Cumberland Times-News

Maude McDaniel - Living

June 4, 2011

Better not read this if you don’t like puns

— Ewe otter know by now how much I love animals. Lemming tell you, I don’t want to boar you, but any time you want to weasel your way into my good graces, I’m a sucker for dog stories.

No, I don’t want you to toady up to me, just come right out and tell me about your dog. Or cat, of course. Before you know it. I’ll be lapin it up. Just pony up your pet story and I might even be able to whippet into shape for this column someday.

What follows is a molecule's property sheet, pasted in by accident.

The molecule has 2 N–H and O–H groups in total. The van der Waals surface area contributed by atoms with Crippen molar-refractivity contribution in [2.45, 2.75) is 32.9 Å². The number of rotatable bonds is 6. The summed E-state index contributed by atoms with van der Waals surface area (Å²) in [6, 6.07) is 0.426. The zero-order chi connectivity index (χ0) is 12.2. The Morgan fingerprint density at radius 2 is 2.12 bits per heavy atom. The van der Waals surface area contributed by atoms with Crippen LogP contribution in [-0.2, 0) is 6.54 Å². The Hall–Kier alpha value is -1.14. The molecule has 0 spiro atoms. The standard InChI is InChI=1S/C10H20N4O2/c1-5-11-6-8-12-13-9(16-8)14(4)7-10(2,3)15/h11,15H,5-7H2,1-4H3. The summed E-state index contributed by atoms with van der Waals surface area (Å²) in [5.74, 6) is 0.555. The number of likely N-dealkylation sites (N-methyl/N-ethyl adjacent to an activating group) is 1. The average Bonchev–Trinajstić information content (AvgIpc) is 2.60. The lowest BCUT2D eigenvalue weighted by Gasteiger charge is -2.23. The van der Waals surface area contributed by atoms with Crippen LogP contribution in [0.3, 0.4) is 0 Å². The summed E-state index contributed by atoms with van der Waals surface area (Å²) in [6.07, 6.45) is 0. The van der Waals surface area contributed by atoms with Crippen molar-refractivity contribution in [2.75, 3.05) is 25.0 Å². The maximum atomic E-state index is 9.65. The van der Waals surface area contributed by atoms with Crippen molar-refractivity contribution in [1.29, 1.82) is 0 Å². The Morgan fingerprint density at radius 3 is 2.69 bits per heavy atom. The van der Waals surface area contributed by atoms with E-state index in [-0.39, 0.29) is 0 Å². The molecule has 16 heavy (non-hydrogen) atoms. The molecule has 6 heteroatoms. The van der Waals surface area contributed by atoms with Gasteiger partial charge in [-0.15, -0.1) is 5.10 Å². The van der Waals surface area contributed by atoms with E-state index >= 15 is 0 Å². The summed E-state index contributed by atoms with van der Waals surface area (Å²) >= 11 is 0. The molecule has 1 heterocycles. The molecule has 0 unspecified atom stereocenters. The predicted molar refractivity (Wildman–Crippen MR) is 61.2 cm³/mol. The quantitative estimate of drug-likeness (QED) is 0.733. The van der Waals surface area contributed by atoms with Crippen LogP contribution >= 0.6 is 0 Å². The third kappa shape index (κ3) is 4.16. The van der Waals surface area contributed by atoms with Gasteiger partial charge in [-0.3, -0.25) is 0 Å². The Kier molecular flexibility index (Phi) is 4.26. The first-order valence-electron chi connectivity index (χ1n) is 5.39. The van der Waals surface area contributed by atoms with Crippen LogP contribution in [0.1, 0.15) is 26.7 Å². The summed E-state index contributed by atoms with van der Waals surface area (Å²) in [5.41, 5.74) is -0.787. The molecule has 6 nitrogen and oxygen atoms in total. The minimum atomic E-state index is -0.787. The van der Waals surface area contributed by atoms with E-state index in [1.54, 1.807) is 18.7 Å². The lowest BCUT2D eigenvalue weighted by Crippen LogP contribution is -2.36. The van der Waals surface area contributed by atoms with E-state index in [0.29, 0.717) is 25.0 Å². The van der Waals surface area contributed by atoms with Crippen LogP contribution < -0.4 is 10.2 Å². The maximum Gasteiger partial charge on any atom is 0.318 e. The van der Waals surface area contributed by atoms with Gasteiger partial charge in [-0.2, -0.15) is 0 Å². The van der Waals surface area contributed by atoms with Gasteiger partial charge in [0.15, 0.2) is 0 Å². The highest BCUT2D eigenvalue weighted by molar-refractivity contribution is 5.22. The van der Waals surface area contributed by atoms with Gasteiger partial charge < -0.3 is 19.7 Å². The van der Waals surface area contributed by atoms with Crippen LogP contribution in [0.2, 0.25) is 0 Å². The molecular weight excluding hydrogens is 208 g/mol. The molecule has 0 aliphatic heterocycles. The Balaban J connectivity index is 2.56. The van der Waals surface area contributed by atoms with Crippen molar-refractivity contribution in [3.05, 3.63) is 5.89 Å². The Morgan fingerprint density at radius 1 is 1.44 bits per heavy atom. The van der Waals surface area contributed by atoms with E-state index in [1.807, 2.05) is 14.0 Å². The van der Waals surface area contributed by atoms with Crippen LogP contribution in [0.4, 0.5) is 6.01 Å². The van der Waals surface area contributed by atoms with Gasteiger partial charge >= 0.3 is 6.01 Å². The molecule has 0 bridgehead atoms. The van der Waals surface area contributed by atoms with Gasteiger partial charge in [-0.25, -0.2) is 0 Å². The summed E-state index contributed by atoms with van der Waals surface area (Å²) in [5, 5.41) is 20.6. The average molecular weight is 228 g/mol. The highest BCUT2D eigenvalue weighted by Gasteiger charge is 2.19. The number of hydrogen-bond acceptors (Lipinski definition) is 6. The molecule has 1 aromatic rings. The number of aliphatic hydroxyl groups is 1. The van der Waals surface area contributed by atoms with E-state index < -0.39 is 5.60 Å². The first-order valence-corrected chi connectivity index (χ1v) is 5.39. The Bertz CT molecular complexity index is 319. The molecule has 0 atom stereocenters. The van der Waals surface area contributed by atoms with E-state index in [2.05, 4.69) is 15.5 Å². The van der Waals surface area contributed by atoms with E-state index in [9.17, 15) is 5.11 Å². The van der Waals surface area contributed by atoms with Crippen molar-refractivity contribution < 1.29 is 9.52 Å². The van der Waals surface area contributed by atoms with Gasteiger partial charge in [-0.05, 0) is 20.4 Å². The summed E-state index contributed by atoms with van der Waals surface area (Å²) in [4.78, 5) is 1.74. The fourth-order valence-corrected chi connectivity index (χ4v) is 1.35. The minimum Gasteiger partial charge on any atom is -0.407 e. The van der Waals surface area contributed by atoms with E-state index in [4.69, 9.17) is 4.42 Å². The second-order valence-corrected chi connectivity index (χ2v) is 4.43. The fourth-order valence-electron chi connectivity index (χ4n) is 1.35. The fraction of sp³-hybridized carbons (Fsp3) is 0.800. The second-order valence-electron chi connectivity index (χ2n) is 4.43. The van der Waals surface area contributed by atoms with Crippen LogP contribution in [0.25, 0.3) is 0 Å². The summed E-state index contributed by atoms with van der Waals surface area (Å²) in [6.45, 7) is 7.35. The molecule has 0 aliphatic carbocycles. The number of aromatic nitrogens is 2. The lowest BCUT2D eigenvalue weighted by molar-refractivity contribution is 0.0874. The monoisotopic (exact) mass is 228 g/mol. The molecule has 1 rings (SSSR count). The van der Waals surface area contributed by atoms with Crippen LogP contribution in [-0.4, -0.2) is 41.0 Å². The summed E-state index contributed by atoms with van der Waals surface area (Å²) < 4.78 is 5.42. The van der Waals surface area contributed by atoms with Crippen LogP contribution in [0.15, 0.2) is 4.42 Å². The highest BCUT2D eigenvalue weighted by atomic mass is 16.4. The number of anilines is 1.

Sometimes I feel sheepish about my love for animals, because, of course, not even dogs are perfect, as deer as they are. Some have no problem piscine all over the place, while others badger their humans for treats all the time, until you can hardly bear them.

Most of them wolf down their food with no table manuls at all. (Hey, it’s in the book, so I’m using it). A few will squirrel away food for rainy dace, while many of them gobbler down everything they find pasang by.

Not to snipe about it, but when did people get so gullible that they started to swallow the idea that animals don’t have feelings like people do? Owl tell you one thing, I’ve had eight dogs in my lifetime, and every one of them had more feelings than Osama Bin Llama, so there.